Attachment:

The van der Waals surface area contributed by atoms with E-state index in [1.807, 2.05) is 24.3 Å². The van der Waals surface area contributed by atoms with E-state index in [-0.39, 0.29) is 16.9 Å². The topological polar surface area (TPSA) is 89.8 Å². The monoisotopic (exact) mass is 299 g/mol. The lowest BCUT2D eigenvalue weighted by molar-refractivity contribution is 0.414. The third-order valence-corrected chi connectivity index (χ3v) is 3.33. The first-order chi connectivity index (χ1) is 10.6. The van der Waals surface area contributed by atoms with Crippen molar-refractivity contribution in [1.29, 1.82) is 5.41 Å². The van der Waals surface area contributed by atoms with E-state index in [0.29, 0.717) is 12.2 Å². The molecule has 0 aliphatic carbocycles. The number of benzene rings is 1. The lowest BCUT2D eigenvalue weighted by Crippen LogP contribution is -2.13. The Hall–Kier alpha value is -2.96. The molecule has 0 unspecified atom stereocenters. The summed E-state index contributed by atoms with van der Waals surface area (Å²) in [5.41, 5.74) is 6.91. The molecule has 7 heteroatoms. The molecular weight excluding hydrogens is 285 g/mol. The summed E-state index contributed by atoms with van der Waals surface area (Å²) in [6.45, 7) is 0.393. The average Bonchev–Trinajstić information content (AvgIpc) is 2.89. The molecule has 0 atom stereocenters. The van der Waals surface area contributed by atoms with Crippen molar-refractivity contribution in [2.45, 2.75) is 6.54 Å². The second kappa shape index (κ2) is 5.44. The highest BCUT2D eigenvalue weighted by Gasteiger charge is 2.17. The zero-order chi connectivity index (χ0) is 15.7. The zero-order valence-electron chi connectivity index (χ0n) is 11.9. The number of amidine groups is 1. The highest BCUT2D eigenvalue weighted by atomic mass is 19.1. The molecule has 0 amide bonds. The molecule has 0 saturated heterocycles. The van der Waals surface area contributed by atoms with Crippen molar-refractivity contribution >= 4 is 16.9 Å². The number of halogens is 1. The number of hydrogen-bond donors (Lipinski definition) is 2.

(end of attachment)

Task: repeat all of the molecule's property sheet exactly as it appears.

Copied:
The van der Waals surface area contributed by atoms with E-state index in [1.807, 2.05) is 24.3 Å². The van der Waals surface area contributed by atoms with E-state index in [-0.39, 0.29) is 16.9 Å². The topological polar surface area (TPSA) is 89.8 Å². The monoisotopic (exact) mass is 299 g/mol. The lowest BCUT2D eigenvalue weighted by molar-refractivity contribution is 0.414. The third-order valence-corrected chi connectivity index (χ3v) is 3.33. The first-order chi connectivity index (χ1) is 10.6. The van der Waals surface area contributed by atoms with Crippen molar-refractivity contribution in [1.29, 1.82) is 5.41 Å². The van der Waals surface area contributed by atoms with E-state index in [0.29, 0.717) is 12.2 Å². The molecule has 0 aliphatic carbocycles. The number of benzene rings is 1. The lowest BCUT2D eigenvalue weighted by Crippen LogP contribution is -2.13. The Hall–Kier alpha value is -2.96. The molecule has 0 unspecified atom stereocenters. The summed E-state index contributed by atoms with van der Waals surface area (Å²) in [5.41, 5.74) is 6.91. The molecule has 7 heteroatoms. The molecular weight excluding hydrogens is 285 g/mol. The summed E-state index contributed by atoms with van der Waals surface area (Å²) in [6.45, 7) is 0.393. The average Bonchev–Trinajstić information content (AvgIpc) is 2.89. The molecule has 0 atom stereocenters. The van der Waals surface area contributed by atoms with Crippen molar-refractivity contribution in [2.45, 2.75) is 6.54 Å². The second kappa shape index (κ2) is 5.44. The highest BCUT2D eigenvalue weighted by Gasteiger charge is 2.17. The zero-order chi connectivity index (χ0) is 15.7. The zero-order valence-electron chi connectivity index (χ0n) is 11.9. The number of amidine groups is 1. The highest BCUT2D eigenvalue weighted by atomic mass is 19.1. The molecule has 0 amide bonds. The molecule has 0 saturated heterocycles. The van der Waals surface area contributed by atoms with Crippen molar-refractivity contribution >= 4 is 16.9 Å². The number of halogens is 1. The number of hydrogen-bond donors (Lipinski definition) is 2.